I mean, part of me was most likely I mean, you know, but I was slightly upset that you I mean, you could see that there were also modern structures which were built with the stone from old temples. Yeah. There's lots of like looking temples and stuff, again, particularly away from the main temple groups, which are clearly built with stone that's being taken from the from and from like all the probably ancient structure. So. I mean, not that kind of gave you pause to yeah, it's not so great if it did give me pause, but also you can see why it happened.
Yes. I mean, however, however fancy, though, of the irony of it was essentially, I think now it's it's it's a bit of a backwater. Yeah, for sure, it's definitely got that feel to it. There's nothing like Humpy, which is you've got a completely different feel. It just feels like a center thumping.
I mean, we feels fairly open, in fact, which which is odd given that it's in the middle of nowhere. But it does.
Yeah. The derby has this sort of faded once, was the center that long ago feel to it? Yeah, it is charming, though.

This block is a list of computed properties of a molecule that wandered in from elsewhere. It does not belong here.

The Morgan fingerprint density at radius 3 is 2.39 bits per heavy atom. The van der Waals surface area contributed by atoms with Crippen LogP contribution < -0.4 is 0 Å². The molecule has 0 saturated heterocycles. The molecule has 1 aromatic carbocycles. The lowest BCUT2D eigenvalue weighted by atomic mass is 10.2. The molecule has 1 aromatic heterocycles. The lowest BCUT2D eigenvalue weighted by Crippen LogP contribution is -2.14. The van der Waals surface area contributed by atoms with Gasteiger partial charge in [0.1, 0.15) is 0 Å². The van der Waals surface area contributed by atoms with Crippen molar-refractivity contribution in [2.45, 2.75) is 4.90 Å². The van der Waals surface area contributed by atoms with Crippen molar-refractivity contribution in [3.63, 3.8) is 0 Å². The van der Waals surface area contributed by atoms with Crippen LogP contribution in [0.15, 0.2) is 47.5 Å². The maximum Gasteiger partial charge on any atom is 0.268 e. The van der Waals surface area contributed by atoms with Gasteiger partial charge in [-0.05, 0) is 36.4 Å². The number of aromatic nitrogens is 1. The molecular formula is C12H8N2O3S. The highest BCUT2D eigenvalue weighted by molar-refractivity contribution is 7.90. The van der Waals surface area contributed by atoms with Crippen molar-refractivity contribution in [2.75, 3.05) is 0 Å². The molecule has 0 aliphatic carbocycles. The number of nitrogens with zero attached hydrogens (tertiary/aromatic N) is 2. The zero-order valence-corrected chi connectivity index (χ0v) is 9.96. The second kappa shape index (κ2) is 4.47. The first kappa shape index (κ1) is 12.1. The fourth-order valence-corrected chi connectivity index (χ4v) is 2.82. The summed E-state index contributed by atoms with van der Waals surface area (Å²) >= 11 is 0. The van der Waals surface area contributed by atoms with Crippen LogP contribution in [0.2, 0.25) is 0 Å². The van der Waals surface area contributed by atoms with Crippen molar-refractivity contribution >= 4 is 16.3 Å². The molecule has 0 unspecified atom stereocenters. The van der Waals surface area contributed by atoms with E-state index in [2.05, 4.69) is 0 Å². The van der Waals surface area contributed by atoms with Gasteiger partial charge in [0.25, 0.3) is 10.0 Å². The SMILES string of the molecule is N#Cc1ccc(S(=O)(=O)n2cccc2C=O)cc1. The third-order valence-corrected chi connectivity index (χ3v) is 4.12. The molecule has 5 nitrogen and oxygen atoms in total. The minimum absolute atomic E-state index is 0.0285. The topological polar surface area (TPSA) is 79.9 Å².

That's got a definite charm to it as a visitor. No, it's very charming.
It's it's lovely. But I mean, this that slight feeling of that this is like slippage in time that happens when you go in. Isn't it the slip? Yeah, so what's the difference between going to somewhere where you've done all of this historical research and going just just flat without any and just reading the notes on the monuments, but nothing more?
What more do you get out of it?
Oh, but I mean, for me, this is it's enormously satisfying to show up with four hundred pages of things I want to look at, mostly because in a way it it makes the space visual to you.
Right. Because you have you have all the context figured out. You have the it's I suppose it's the difference between reading a novel and reading. Someone's not for a novel. So it's a reading that we didn't know is when you've done the historical research. Yes, because you know who the characters are, you know sort of what's going to happen, you know, which are the bits of something that you find particularly interesting might have taken place. So it's about imagination for you.